I’ve had a couple of moments today of sudden pain in my hamstring (oddly, while I’ve been sitting), but after a few pulses, it’s gone away.  And unlike Tuesday, where I hobbled around for a half day, I haven’t limped at all today.  It’s too early to say whether my hamstring will continue to behave or not, but I’m feeling optimistic, which might be the most powerful medicine of all. #CheesyButTrue

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About

Howdy! My name is Jen and I live in the San Francisco Bay Area. I like to eat, run, and blog, but not usually at the same time.

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Posted in Injuries
16 comments on “Diagnosis
  1. BT says:

    As painful as this sounds, I’m so happy for you. I do believe learning the difference between good pain and bad pain is at least half the battle (even though it’s not pleasant). Sounds like you are well on your way!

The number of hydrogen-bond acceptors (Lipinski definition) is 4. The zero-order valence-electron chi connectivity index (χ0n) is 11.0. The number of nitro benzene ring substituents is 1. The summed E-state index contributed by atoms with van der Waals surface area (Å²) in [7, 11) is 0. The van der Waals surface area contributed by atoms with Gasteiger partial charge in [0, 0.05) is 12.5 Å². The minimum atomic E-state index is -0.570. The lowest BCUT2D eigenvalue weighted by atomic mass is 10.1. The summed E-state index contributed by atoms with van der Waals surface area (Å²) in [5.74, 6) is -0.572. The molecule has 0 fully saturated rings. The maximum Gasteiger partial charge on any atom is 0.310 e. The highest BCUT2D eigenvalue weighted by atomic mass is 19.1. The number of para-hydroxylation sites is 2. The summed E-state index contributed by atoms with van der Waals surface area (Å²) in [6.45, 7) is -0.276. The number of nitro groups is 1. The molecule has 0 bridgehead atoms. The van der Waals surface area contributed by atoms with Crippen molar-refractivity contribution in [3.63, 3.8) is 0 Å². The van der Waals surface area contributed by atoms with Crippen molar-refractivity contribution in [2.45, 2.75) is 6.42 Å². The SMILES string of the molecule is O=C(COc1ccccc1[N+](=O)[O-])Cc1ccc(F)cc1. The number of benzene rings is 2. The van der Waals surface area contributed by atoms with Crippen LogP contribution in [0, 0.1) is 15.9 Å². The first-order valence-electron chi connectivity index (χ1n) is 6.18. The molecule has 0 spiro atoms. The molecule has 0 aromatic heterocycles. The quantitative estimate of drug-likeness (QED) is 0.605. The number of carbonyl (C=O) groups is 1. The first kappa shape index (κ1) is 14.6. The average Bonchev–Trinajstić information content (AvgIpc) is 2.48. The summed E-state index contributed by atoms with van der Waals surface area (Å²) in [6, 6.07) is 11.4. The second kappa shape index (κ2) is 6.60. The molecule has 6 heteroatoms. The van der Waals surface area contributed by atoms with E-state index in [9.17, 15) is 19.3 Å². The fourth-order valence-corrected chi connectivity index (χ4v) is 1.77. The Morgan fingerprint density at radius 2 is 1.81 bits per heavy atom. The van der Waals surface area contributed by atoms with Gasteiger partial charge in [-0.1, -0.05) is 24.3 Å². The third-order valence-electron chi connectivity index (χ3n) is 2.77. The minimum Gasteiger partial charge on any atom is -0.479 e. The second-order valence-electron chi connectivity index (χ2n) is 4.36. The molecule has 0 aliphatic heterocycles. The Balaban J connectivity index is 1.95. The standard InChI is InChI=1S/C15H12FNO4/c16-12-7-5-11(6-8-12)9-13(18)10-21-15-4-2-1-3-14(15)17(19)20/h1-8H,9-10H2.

• Jen says:

      Yes, it’s really been a learning experience! I guess I’d rather err on the side of caution and while the pain is still “good”.

  2. Dominick S. says:

    How about you take a break from running???? Yoga is fantastic but I think Pilates might be a great solution as well. And you know…if you take a complete break from everything for like a week, you won’t die or gain a million pounds and your body maaaaay be thankful?

    • Jen says:

      No way Jose! Just kidding. Actually, my legs feel great after swimming and biking, so I’ll stick with that while everything heals up. I’m not a huge fan of Pilates because (it seems like) it takes so long to get just decent at it, and I often strain my neck in the process (I know, I’m probably doing it wrong.) Plus there aren’t as many studios around compared to yoga. Thanks for the suggestions!